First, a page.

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Are you there?

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Mark Yeoman, The Warehouse Group Limited - Group CFO [36]

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Sorry, yes that's correct. Sorry, I did answer.

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Mo Singh, Craigs Investment Partners - Analyst [37]

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Oh okay and just to be clear then, you're saying similar loss levels for two more years. So you're going to have another two years of NZD10 million of loss effectively in the financial services business now.

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Mark Yeoman, The Warehouse Group Limited - Group CFO [38]

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Yes, that's the basis of the forecast to get to break even by financial year 2021. Obviously there's development costs in bringing new products to market, customer acquisition costs and the business's subscale. We're pleased with the revenue rates that we're seeing from customers on the existing products to date but we've got an infrastructure and a fixed cost base that means it's subscale. So in order to achieve that growth there are short term investments that need to be made to realize it.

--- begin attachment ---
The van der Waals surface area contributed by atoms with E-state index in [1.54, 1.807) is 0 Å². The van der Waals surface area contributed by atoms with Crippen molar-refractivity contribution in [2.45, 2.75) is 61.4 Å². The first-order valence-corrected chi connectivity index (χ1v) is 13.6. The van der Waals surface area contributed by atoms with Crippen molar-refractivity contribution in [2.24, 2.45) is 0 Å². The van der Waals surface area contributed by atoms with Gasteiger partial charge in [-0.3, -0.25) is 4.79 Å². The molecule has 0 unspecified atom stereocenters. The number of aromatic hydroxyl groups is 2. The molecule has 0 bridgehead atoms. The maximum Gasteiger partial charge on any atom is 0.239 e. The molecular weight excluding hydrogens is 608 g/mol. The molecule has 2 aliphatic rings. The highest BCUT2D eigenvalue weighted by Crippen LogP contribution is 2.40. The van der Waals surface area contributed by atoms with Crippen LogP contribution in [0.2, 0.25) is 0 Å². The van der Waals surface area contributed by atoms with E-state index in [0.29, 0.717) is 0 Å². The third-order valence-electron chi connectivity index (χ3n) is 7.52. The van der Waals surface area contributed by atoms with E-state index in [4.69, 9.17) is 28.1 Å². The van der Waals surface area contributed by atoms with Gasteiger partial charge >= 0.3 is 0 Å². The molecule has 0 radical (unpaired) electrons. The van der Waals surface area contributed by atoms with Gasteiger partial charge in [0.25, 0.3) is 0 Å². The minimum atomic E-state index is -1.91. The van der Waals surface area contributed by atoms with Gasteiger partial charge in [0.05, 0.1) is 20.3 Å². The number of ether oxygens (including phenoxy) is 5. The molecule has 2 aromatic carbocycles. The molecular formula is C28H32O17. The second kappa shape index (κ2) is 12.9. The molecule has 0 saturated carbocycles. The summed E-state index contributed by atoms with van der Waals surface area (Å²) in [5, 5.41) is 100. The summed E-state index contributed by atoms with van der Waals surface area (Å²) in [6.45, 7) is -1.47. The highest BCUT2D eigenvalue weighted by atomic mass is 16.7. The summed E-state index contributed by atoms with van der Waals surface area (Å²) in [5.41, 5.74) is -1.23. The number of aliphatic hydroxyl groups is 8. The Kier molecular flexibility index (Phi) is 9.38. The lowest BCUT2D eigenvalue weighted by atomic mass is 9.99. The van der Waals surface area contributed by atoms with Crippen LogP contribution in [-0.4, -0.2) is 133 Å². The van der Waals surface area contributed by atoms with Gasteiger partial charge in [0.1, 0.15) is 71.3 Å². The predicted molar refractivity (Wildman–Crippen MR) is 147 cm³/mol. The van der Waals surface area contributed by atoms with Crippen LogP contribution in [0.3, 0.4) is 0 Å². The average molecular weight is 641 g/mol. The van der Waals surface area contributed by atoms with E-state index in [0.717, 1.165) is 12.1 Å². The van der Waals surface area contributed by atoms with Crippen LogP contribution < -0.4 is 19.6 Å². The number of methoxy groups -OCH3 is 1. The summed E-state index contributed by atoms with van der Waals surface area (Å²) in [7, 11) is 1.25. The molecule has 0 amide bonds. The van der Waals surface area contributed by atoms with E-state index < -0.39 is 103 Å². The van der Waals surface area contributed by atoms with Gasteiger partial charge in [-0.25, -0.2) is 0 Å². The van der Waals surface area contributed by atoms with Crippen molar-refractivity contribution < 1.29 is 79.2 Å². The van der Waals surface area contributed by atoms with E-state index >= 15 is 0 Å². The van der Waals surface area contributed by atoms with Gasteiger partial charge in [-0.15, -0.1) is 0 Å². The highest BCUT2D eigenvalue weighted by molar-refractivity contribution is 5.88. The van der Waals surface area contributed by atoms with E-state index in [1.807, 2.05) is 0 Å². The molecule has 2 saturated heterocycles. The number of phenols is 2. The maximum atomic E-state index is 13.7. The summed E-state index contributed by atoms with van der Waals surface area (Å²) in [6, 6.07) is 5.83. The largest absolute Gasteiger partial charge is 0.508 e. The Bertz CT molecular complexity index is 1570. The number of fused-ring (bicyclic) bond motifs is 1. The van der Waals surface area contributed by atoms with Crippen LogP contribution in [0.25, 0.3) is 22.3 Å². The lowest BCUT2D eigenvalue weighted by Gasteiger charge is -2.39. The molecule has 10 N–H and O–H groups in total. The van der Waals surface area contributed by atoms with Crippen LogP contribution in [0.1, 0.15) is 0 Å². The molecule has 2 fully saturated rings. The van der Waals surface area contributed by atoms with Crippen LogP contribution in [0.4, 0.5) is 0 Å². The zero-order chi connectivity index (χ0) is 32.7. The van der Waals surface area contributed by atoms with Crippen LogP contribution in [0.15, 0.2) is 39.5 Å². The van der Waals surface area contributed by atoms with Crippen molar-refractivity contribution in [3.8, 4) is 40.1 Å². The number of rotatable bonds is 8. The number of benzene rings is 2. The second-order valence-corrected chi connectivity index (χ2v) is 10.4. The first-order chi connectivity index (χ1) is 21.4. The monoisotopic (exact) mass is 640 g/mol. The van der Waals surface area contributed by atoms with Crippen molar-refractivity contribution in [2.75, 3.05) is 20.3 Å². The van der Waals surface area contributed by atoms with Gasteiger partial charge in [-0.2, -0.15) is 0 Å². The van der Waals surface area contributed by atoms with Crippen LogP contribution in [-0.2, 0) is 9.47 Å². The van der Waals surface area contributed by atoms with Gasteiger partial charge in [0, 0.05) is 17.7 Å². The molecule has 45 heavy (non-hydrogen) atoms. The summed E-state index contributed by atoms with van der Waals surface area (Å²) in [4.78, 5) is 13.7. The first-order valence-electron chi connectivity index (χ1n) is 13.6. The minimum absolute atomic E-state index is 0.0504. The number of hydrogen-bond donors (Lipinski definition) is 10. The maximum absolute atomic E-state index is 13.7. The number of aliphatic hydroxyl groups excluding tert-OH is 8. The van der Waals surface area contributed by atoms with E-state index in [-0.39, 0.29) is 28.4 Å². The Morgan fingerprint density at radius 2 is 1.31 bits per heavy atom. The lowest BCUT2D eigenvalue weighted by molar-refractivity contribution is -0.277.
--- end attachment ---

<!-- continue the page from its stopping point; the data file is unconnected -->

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Mo Singh, Craigs Investment Partners - Analyst [39]

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Okay and just one final one from me. Just on your full year guidance of NZD54 million to NZD58 million. Even if we take the top end and say you hit the NZD58 million that's still implying the second half reduction on the PCP, and arguably this year in the second half you'll have more tailwind from the back to school sales which you got in the first half last year.

The macro environment is still pretty supportive. Your FX headwinds are coming off. Can you just sort of talk to outside of financial services what other sort of risks you're seeing out there that sees you pretty conservative even at the top end of your range.

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Mark Yeoman, The Warehouse Group Limited - Group CFO [40]

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Yes, look I can probably comment on a few and then Nick may sort of augment those. I guess one of the risks we see is transition risk as we take the business through what's quite a significant shift in its operating model and reorganization. We're not naive enough to think that that potentially isn't going to have an impact on our trading performance as people are focused on internal matters and getting new business processes up and running.

So we've taken a view on a potential impact on the business from that, but that combined with a second half financial services performance that we've just outlined I think is probably in my mind sort of the two main factors that are driving that range.